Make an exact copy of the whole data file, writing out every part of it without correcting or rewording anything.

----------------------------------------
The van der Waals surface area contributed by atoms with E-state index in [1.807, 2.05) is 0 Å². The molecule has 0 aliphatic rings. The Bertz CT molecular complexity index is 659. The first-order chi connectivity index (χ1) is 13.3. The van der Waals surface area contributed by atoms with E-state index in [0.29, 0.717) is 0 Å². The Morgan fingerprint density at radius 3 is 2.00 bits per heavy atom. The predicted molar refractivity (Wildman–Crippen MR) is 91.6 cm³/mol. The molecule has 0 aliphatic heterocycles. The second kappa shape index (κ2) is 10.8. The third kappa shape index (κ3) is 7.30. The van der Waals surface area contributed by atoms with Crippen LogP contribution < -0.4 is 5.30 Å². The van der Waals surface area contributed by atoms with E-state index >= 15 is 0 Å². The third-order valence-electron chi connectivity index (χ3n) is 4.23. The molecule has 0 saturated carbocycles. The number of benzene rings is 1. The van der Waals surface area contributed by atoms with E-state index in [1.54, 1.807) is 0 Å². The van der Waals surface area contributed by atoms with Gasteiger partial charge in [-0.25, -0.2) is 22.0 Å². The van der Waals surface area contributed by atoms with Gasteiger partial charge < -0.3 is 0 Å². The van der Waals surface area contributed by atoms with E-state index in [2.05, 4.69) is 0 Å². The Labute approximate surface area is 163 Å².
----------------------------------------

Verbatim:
The van der Waals surface area contributed by atoms with E-state index in [1.807, 2.05) is 0 Å². The molecule has 0 aliphatic rings. The Bertz CT molecular complexity index is 659. The first-order chi connectivity index (χ1) is 13.3. The van der Waals surface area contributed by atoms with E-state index in [0.29, 0.717) is 0 Å². The Morgan fingerprint density at radius 3 is 2.00 bits per heavy atom. The predicted molar refractivity (Wildman–Crippen MR) is 91.6 cm³/mol. The molecule has 0 aliphatic heterocycles. The second kappa shape index (κ2) is 10.8. The third kappa shape index (κ3) is 7.30. The van der Waals surface area contributed by atoms with Crippen LogP contribution < -0.4 is 5.30 Å². The van der Waals surface area contributed by atoms with E-state index >= 15 is 0 Å². The third-order valence-electron chi connectivity index (χ3n) is 4.23. The molecule has 0 saturated carbocycles. The number of benzene rings is 1. The van der Waals surface area contributed by atoms with E-state index in [1.54, 1.807) is 0 Å². The van der Waals surface area contributed by atoms with Gasteiger partial charge in [-0.25, -0.2) is 22.0 Å². The van der Waals surface area contributed by atoms with Gasteiger partial charge < -0.3 is 0 Å². The van der Waals surface area contributed by atoms with E-state index in [2.05, 4.69) is 0 Å². The Labute approximate surface area is 163 Å².